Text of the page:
Jaehnig said fundamental conservatives in the United States have ostracized the LGBT community. With little resources, the LGBT people cannot combat their explosive rhetoric. She said the most powerful conservative advocacy groups have more money than the 10 largest LGBT advocacy groups combined.
‘Powerful conservative forces under the guise of religion have succeeded in creating a division between LGBT people and people of faith,’ Jaehnig said.
According to the 2005 LGBT campus climate survey conducted at SU, 71 percent of the LGBT community did not feel included or only felt slightly included in religious events and organizations on campus. Only 6.7 percent felt substantially or extremely included.
Wolfe maintains, despite these statistics, that Hendricks Chapel is open to all students.
‘For me the open door is the symbol of our chapel and that’s not by accident,’ he said. ‘The door is open for everybody. It just is.’
Shortly after Wolfe became dean of Hendricks Chapel, he proposed an addition to chapel policy allowing for same-sex commitment ceremonies.
In 1999 it was unanimously adopted by the Chaplain’s Council.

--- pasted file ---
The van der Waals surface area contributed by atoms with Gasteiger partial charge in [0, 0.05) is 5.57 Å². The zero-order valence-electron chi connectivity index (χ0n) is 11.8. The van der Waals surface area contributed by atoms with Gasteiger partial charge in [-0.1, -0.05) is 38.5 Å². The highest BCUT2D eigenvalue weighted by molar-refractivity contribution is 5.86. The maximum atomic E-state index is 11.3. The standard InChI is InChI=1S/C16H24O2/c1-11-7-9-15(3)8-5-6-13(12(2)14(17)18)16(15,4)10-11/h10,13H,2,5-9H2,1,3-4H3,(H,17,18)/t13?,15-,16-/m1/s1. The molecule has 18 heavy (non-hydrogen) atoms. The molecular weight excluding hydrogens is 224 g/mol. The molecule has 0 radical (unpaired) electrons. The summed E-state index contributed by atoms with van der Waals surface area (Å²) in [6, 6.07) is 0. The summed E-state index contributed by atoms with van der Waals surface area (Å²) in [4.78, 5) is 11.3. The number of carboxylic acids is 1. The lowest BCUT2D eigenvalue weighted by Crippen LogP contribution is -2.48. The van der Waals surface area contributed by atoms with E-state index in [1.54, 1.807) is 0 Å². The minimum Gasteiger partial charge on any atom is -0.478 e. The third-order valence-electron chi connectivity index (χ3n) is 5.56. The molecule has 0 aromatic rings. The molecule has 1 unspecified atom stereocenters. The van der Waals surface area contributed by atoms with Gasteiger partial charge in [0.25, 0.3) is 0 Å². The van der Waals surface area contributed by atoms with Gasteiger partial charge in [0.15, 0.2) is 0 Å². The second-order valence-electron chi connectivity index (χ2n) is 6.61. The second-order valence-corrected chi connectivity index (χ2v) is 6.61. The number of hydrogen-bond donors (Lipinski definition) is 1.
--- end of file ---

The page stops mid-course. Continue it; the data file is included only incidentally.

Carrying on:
‘I just found that it was time to put in writing that we have a safe space for LGBT communities,’ he said. ‘We’re talking about whether a relationship has integrity here.’
Amit Taneja, assistant director of the LGBT Resource Center, said it is very difficult to make generalizations about LGBT people’s relationships with religion.
‘It comes up in different ways for different people,’ he said. ‘Different people are at different places in their lives.’
Some struggle because they have been told by members of their religion that being gay is wrong; still others are looking for a space to have a same-sex union. Others deal with religion when finding ways to cope with the loss of a loved one, Taneja said.
‘Some students, faculty and staff say they may feel disconnected with religion, but that in no way represents the majority,’ he said. ‘A lot of our students express deep spiritual connections, but they are often expressed in different ways.’
Hendricks Chapel and the LGBT Resource Center work together throughout the year to provide opportunities for students to affirm their religious identities, Taneja said.